Due to shortage of funds and technical know-how the government has privatized such activities. . .It would have been ideal for the PSUs (Public Sector Undertakings) to handle such projects exclusively.”


And, on the question of the sanctity of the MOU signed between the two brothers, here is what the Court said:


  “The MOU was signed as a private family arrangement or understanding between the two brothers, Mukesh and Anil Ambani, and their mother. Contents of the MOU were not made public. . .it was neither approved by the shareholders nor was it attached to the scheme. Therefore, technically, the MOU is not legally binding.”


  “It is the duty of the Union (meaning the state) to make sure that these resources are used for the benefit of the citizens of this country.”

(The Hindu, May 8, 2010, p.12).




To encapsulate: that natural resources belong to the people of India; that only the government of the day has absolute jurisdiction over such resources as trustees of the people in whom sovereignty resides; that all arrangements must be such that these resources are used for the benefit of citizens; and that the only way this can be ensured is that these must be placed in the keeping of Public Sector Undertakings rather than handed over to private profiteers.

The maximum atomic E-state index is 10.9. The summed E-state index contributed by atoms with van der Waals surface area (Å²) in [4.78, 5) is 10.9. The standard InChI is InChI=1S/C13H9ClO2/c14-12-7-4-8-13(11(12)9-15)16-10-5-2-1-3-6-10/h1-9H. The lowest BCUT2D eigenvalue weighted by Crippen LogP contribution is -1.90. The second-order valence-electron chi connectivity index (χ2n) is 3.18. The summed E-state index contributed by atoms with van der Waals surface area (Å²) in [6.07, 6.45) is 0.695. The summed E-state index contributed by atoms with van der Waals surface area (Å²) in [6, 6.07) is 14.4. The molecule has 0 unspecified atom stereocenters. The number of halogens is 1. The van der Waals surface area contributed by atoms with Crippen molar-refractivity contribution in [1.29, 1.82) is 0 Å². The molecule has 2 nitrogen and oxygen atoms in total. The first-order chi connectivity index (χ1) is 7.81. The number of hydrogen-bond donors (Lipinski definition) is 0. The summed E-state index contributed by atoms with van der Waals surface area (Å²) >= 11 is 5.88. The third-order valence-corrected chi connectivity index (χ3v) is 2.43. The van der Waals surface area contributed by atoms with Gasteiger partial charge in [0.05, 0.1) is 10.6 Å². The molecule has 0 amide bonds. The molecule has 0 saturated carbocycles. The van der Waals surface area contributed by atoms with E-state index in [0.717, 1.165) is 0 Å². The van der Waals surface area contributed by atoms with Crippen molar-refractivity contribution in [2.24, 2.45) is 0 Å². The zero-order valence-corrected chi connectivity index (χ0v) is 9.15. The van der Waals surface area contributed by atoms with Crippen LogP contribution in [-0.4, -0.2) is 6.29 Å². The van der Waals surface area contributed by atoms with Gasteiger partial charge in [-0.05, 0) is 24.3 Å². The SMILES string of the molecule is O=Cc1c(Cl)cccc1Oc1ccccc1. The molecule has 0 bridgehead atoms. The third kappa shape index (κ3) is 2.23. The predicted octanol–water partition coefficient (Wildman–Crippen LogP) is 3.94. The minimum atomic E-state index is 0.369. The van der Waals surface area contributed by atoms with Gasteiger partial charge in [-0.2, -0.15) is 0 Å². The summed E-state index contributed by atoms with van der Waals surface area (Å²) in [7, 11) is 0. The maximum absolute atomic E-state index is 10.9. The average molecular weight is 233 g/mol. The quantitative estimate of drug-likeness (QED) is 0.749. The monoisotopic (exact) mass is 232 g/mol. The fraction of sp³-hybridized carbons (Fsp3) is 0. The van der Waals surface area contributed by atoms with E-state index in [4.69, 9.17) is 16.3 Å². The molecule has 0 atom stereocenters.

So we say Halelujah! Because every single word spoken by the highest adjucator of the land endorses what ordinary Indians and bands of dedicated non-governmental organizations have been saying with respect not just to Gas but, as the Court avers, to all natural resources, citing, for example the (b) and (c) provisions of Article 39 of the Constitution of India, which read:


  “(b) that the ownership and control of the material resources of the community are so distributed as best to subserve the common good;


  (c) that the operation of the economic system does not result in the concentration of wealth and means of production to the common detriment.”


Is it not, therefore, time that the government of the day, fully embracing the imperative directions both of the Constitution and of the Court’s judgment thereof in the matter of India’s natural resources extend the implications of both to the troubled spots of Chattisgarh, Jharkhand, Orissa where, after all, the whole contention revolves round the marauding private expropriations of natural resources (bauxite, coal, gypsum, iron ore etc.,) by national and international corporate hand-in-glove with state agencies towards astronomical profit-making, activities which, in brutal violation of the Constitution and of the Judgment now passed, fleece and usurp the sovereignty of the people over natural resources?


Is it not now incumbent upon the state to rescind all the Ambani-like MOUs that have been signed dime a dozen in these areas between corporates and the state, and to take back possession of these resources into public hands as the Court directs?


That such should be the case is now no longer a matter merely of demands made, peacefully or violently, by citizens who inhabit these areas of the Union, but a legal and constitutional obligation flowing from the averment of the Supreme Court of India in the matter of the brothers Ambani.


So we say, do not listen to the Maoists, listen to the Supreme Court. They seem to be saying one and the same thing.